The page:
McDonald's has shut down its operations in Russia. However, the move is expected to cost the fast-food restaurant US$50 million a month, or about five to six cents per share, CFO Kevin Ozan said at the UBS Global Consumer and Retail Conference, multiple sources such as Reuters and CNBC reported.
McDonald's has also closed 108 of its stores in Ukraine for the time being. Together, these stores account for about 2% of its sales, 9% of its revenue and 3% of its operating income, CNBC reported.
However, McDonald's CEO Chris Kempczinski said in a statement that it will continue to provide salaries for all affected employees. Additionally, McDonald's donated US$5 million to its Employee Assistance Fund to provide financial support to its employees in Ukraine.
McDonald's also deployed its Ronald McDonald House Charities (RMHC) Poland Care Mobile to the Polish-Ukrainian border to provide medical care and humanitarian aid for families and children, with another Care Mobile en route from RMHC Latvia. "As many of our colleagues in Ukraine have sought refuge, they have found the familiar support of the McDonald’s System in new and unfamiliar places," Kempczinski said.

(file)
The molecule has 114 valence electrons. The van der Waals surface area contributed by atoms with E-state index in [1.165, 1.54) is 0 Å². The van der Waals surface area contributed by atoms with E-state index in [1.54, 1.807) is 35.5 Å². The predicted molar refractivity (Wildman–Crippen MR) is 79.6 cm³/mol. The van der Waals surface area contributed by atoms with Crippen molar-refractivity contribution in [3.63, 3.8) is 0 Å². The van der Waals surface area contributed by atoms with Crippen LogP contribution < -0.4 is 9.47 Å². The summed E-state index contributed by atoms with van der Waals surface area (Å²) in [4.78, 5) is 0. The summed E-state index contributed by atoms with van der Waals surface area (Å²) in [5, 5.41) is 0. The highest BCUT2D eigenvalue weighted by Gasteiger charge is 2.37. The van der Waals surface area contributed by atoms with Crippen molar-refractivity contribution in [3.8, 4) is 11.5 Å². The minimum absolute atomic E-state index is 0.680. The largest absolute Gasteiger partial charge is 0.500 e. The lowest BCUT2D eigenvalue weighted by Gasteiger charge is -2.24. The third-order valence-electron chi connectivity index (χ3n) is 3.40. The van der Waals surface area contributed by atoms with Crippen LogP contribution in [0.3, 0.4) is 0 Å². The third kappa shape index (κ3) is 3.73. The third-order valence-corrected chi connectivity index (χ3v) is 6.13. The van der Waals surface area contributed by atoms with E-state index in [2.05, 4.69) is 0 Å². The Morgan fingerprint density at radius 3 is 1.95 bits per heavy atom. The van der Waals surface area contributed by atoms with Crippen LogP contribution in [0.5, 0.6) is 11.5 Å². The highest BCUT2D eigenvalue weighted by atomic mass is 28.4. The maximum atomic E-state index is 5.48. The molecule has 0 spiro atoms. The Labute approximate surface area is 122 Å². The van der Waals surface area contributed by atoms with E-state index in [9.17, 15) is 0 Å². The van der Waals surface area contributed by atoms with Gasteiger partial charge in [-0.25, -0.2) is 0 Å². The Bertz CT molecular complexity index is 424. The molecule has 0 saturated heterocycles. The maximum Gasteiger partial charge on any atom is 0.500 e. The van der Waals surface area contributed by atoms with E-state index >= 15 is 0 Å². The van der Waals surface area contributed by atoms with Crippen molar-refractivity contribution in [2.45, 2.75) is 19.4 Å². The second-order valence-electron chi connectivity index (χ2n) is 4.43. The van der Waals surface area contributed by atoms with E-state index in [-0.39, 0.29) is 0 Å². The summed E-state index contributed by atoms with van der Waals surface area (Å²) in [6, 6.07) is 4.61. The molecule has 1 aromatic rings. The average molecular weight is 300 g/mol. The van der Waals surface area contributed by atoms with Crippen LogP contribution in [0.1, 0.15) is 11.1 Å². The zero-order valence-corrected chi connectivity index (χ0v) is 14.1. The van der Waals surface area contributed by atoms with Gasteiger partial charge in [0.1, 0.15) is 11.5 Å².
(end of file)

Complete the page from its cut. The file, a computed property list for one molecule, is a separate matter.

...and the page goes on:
McDonald's joins a long list of brands that have ceased operations in Russia to show their support for Ukraine. For instance, Starbucks paused all Russian business activity and closed its cafes there temporarily. It will also continue to provide salaries to its 2,000 employees during the closure. Meanwhile, Yum! Brands has ceased operations of KFC company-owned restaurants in Russia and is finalising an agreement to suspend all Pizza Hut restaurant operations in Russia, in partnership with its master franchisee. It will also redirect all profits from operations in Russia to humanitarian efforts.
However, not all brands have succumbed to international pressure. UNIQLO, a brand owned by Fast Retailing, currently has no plans to suspend its operations and will continue to operate all 50 stores in Russia, while monitoring the situation. According to multiple sources such as Nikkei Asia, Channel NewsAsia and Bloomberg, Fast Retailing's CEO Tadashi Yanai defended the brand's stance, saying that the Russians still need access to daily necessities such as clothing.
Photo courtesy: 123RF
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